4. Mix Things Up— Get Out of Your Head and Out of Your House

Sometimes too much of the same thing can put you in a bad place mentally even if those “same things” aren’t necessarily bad. Try to shake your days up even in small ways. Set aside time each day to do something different that has nothing to do with work. This is especially important if you work from home (and so many of us do, these days). You can start to go stir crazy if you don’t get outside and experience some different environments. Whether that means going for a walk or trying a new restaurant, doing something different can help remind you of life outside the sales quota. 

 

Switch up your schedule, too, so things don’t feel so “time to make the donuts.” Do you always start your workday at 8 am? Try going for a morning hike or jog or even out to breakfast with the family before work and start your a little late. You could also break up your day by pausing work for a few hours in the afternoon to reset your mind and finish the day with a second wind.

 

5. Take Time Off

Many workers (especially in the US) hesitate to take time off. But getting away will definitely help you truly understand that your whole life and your identity are not defined by your job performance. There is no reason to feel guilty for taking time off! It exists for a reason. So, whether you go on a solo weekend trip, take a vacation with friends, or even just take a couple of days to relax at home, you will be able to recharge and be a better sales professional because of it.

 

6. Prioritize Your Health

Your physical health and your mental health are very much connected. So, if you’re sleep-deprived, running on junk food, and sitting for most of the day, your body won’t just suffer—your mental health suffers, too. Make sure you’re getting into a consistent sleep schedule, eating right, and taking some time to move at least a few times a week.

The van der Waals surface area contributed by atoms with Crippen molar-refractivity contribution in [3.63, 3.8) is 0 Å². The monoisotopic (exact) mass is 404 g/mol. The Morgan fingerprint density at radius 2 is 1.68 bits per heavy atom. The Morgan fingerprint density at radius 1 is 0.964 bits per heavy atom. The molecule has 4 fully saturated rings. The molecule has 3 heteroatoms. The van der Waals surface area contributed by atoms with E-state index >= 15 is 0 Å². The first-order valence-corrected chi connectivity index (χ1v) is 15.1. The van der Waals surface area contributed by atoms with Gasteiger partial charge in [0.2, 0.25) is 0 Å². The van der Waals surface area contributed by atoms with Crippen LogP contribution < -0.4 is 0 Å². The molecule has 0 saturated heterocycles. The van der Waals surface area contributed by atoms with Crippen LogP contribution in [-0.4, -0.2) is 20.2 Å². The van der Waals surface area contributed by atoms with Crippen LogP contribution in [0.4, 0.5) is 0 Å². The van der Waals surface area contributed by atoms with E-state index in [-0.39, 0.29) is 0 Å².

Every couple of hours get up from your desk and stretch and get some fresh air. Invest in a sit/stand desk (worth it!) and make an effort to stand during calls or meetings. Many companies offer gym memberships and mental health resources like meditation apps, so be sure to find out what your company offers and take advantage of it.

 

7. Talk to a Professional

If you find yourself really struggling with your mental health in sales, seeking professional help may be the right answer. That may mean going to a counselor, joining a support group, or talking to your doctor about medication. While this step definitely requires courage, remember that you aren’t alone. So many people are in the same boat!

 Mental health challenges in sales are real, and you need to make your mental health a priority! Practicing even just a few of these tips will lower your stress level and will make you better at life and sales in the long run. So give these a try— your mental health will thank you.